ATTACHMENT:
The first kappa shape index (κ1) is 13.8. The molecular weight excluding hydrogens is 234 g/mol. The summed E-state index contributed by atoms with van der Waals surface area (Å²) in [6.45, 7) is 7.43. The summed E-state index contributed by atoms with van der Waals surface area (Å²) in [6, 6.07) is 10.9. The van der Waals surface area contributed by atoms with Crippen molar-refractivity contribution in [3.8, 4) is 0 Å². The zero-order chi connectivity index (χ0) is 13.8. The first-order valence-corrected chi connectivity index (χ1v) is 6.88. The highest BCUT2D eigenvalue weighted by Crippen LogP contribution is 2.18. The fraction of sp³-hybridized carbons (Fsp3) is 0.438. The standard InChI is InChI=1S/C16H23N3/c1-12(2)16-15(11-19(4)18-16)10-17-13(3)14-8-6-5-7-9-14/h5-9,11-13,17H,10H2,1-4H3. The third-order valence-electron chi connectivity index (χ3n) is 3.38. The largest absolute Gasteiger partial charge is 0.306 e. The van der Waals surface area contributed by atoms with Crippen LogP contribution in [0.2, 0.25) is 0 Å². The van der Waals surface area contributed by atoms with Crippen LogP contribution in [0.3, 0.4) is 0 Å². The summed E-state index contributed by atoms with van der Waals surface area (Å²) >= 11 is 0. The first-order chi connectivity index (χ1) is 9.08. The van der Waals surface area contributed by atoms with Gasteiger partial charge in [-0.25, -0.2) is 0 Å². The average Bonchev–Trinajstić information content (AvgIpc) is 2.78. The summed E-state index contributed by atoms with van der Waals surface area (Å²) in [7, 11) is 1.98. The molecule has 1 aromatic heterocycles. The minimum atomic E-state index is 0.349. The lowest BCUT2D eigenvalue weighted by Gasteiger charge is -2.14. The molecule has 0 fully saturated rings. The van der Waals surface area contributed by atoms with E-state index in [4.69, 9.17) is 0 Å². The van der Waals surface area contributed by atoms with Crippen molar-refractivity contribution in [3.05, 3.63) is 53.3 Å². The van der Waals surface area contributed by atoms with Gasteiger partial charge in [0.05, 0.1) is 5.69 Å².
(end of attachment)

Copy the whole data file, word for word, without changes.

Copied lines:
The first kappa shape index (κ1) is 13.8. The molecular weight excluding hydrogens is 234 g/mol. The summed E-state index contributed by atoms with van der Waals surface area (Å²) in [6.45, 7) is 7.43. The summed E-state index contributed by atoms with van der Waals surface area (Å²) in [6, 6.07) is 10.9. The van der Waals surface area contributed by atoms with Crippen molar-refractivity contribution in [3.8, 4) is 0 Å². The zero-order chi connectivity index (χ0) is 13.8. The first-order valence-corrected chi connectivity index (χ1v) is 6.88. The highest BCUT2D eigenvalue weighted by Crippen LogP contribution is 2.18. The fraction of sp³-hybridized carbons (Fsp3) is 0.438. The standard InChI is InChI=1S/C16H23N3/c1-12(2)16-15(11-19(4)18-16)10-17-13(3)14-8-6-5-7-9-14/h5-9,11-13,17H,10H2,1-4H3. The third-order valence-electron chi connectivity index (χ3n) is 3.38. The largest absolute Gasteiger partial charge is 0.306 e. The van der Waals surface area contributed by atoms with Crippen LogP contribution in [0.2, 0.25) is 0 Å². The van der Waals surface area contributed by atoms with Crippen LogP contribution in [0.3, 0.4) is 0 Å². The summed E-state index contributed by atoms with van der Waals surface area (Å²) >= 11 is 0. The first-order chi connectivity index (χ1) is 9.08. The van der Waals surface area contributed by atoms with Gasteiger partial charge in [-0.25, -0.2) is 0 Å². The average Bonchev–Trinajstić information content (AvgIpc) is 2.78. The summed E-state index contributed by atoms with van der Waals surface area (Å²) in [7, 11) is 1.98. The molecule has 1 aromatic heterocycles. The minimum atomic E-state index is 0.349. The lowest BCUT2D eigenvalue weighted by Gasteiger charge is -2.14. The molecule has 0 fully saturated rings. The van der Waals surface area contributed by atoms with E-state index in [4.69, 9.17) is 0 Å². The van der Waals surface area contributed by atoms with Crippen molar-refractivity contribution in [3.05, 3.63) is 53.3 Å². The van der Waals surface area contributed by atoms with Gasteiger partial charge in [0.05, 0.1) is 5.69 Å².